sealPurdue News

March 1996

Gifted education leader argues for reform

WEST LAFAYETTE, Ind. -- John F. Feldhusen has spent his career studying and helping "gifted" children, but now he's leading a national campaign to describe such children as "talented" and to change the whole concept of giftedness.

"We need to recognize and nurture the special talents of children, not just intellectual ability but talents in all fields and professions," says Feldhusen, the Robert B. Kane Distinguished Professor of Education at Purdue University and the founder and co-director of Purdue's Gifted Education Resource Institute. "The field of gifted education needs to be converted to this new point of view.

"'Gifted' is a general term with heavy genetic connotation -- you don't work to receive a 'gift.' 'Talent,' on the other hand, is a specific term that describes a strength, a possible career path."

Feldhusen and other educators successfully lobbied to replace "gifted" with "talented" in a 1993 report from the U.S. Office of Education called "National Excellence: A Case for Developing America's Talent." And he is leading discussions about changing the name of the National Association for Gifted Children, of which he is a Distinguished Scholar and a past president.

So what about the name of Purdue's Gifted Education Resource Institute? "You'll note that we don't use the word to describe a child," he says, "while that's not true of the association's name."

He has several other arguments against describing children as "gifted," and he presented them recently at the annual meeting of the National Association for Gifted Children in Tampa, Fla.

One is that "gifted" has come to mean academically or intellectually talented, failing to recognize that many children have exceptional talents in other areas such as leadership, technical problem-solving, organization, and the visual and performing arts.

He notes, too, that labeling a child as "gifted" sometimes can cause the child to slack off in school, bragging that "I never cracked a book." And such a label may harm the child's brothers and sisters, who, by inference, are "ungifted."

"I think that we, as educators and parents, should be trying to find each child's talents, something that they can be a star at, instead of deciding how to label them," he says.

The School City of Hammond, a 13,000-student district in northwestern Indiana, and the Metropolitan School District of Lawrence Township near Indianapolis are two districts that have adopted much of the philosophy that Feldhusen espouses.

"We've accepted the premise that all kids can learn, that education should be inclusive instead of exclusionary," says Michael L. Kobe, director of gifted education for the Hammond school district. "We don't necessarily try to identify the top 5 percent of students -- we try to develop programs with more depth, as far as the number of students they will appeal to.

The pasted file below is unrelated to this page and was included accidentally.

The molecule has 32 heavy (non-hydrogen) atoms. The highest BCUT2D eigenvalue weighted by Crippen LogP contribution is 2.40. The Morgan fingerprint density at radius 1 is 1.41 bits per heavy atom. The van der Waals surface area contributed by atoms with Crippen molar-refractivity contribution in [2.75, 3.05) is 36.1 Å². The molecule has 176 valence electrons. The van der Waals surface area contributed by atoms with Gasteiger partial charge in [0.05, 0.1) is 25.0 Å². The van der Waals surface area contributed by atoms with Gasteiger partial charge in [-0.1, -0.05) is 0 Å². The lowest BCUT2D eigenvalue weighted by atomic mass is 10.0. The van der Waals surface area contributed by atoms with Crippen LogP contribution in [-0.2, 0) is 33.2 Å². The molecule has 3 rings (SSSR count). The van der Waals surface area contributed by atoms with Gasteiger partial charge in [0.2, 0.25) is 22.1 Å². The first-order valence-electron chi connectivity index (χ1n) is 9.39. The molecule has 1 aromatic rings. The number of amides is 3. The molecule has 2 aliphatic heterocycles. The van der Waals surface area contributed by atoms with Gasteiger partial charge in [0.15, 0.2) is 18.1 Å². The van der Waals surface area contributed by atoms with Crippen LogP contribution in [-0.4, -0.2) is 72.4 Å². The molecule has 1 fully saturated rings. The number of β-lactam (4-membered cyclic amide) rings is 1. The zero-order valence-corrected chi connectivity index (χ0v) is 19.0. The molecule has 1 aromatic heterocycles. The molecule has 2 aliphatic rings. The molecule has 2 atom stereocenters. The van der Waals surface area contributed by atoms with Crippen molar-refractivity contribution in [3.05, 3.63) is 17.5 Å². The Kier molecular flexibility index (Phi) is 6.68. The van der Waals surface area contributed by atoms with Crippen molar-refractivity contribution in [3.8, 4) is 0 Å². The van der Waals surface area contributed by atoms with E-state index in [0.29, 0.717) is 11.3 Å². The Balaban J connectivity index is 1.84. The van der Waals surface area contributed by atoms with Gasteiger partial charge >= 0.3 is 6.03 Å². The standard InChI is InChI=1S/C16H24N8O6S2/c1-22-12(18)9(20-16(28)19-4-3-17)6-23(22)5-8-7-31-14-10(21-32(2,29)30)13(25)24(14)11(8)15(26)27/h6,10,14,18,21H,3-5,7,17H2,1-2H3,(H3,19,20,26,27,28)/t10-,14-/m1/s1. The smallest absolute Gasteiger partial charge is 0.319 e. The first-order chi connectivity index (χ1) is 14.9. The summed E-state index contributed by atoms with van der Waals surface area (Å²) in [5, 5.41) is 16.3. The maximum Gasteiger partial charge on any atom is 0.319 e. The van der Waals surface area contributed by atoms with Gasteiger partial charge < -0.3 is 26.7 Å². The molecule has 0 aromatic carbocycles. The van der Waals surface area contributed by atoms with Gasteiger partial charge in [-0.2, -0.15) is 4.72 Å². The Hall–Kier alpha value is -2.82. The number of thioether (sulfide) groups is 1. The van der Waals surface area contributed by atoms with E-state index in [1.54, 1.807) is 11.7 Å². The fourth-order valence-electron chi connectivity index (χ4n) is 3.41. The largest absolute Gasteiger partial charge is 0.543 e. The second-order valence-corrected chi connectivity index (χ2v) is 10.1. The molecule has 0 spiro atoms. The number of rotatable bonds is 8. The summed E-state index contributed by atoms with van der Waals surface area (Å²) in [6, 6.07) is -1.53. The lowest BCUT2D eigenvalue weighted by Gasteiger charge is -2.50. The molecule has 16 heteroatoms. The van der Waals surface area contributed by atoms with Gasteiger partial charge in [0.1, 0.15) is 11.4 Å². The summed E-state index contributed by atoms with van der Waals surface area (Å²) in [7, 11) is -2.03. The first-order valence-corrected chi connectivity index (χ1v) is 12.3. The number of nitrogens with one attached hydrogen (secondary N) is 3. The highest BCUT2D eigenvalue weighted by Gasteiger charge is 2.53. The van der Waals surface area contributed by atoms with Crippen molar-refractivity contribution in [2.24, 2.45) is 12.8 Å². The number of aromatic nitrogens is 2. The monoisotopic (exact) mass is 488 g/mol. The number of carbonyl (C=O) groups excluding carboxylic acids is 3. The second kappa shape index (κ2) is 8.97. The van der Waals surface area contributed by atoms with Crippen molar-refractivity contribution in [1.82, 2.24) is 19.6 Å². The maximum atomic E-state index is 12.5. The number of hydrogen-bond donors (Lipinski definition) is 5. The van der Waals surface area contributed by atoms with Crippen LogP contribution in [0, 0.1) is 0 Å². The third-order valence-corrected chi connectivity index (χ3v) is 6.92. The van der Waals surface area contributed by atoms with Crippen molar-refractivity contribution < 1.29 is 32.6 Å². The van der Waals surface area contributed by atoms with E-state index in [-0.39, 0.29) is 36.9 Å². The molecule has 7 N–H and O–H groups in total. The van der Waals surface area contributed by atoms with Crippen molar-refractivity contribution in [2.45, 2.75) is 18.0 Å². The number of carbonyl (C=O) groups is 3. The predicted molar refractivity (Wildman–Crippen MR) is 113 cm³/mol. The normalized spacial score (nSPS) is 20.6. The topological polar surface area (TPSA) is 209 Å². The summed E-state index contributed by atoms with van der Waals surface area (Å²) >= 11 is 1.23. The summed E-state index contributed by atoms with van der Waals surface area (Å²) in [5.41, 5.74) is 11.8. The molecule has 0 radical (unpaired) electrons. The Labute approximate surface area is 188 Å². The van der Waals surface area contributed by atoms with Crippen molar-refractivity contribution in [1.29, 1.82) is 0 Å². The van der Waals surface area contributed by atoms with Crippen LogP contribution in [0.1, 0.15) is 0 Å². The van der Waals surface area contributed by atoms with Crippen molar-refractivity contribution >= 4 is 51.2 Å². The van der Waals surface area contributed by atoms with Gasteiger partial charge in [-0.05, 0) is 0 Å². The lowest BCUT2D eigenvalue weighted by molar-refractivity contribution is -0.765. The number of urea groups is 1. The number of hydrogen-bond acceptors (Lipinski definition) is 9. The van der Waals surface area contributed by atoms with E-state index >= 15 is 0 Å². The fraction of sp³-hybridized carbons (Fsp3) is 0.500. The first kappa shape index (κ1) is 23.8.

"This is a dramatic shift from the elitism of the top 5 percent."

The school system offers 16 special "expanded studies" classes on Saturdays for students in grades two through eight and summer courses for grades kindergarten through eight. Pupils must be recommended by a teacher. About 330 students are taking the three-hour Saturday morning courses.

The classes are in four general areas -- academics, the performing arts, the visual arts and psycho-motor skills, such as gymnastics and dance.

The 14,000-student Lawrence Township school district, the fastest-growing in Indiana, restructured its middle schools five years ago, and at the same time redesigned its gifted and talented program for middle school students to reflect the talent approach.

Janice Fulkerson, the district's coordinator for staff development and gifted and talented education programs, says the redesign eventually was extended to all grades in the district, including kindergarten.

Lawrence Township's Talent Recognition and Development Program focuses on four talent areas: academic; visual/performing arts; technical/vocational; and leadership. Classes for children with exceptional talents in those areas are provided during the regular school day.

"This approach has allowed more children to participate in the program, has helped the community to recognize talents beyond academics, has provided more emphasis in the curriculum for the talented learner, and has provided additional options for the exceptionally talented students."

That final item is a point that Feldhusen stresses, too. Making education more inclusive does not mean eliminating programs for the highly talented. "Education aims at the center," Feldhusen says, "and we put in much effort -- justifiably -- for those children at the low end. That means the highly talented can be neglected and languish."

It is helping those highly talented children realize their potential that has occupied much of Feldhusen's career since he joined the Purdue faculty in 1962. He is a former editor of Gifted Child Quarterly, the journal of the National Association for Gifted Children, and he now is editor of Gifted and Talented International, the journal of the World Council for Gifted and Talented Children.

The Purdue School of Education's Gifted Education Resource Institute, which he founded in 1978, has achieved an international reputation for its education and training of teachers and parents of talented children. It also conducts research, develops programs and offers Super Saturday and Super Summer programs for highly talented children.

Sources: John F. Feldhusen, (765) 494-7236; Can be reached in Florida during January, February and March at (813) 351-8814
Michael Kobe, (219) 933-2400
Janice Fulkerson, (765) 546-4921
Writer: Frank J. Koontz, (765) 494-2080;Internet,
Purdue News Service: (765) 494-2096; e-mail,

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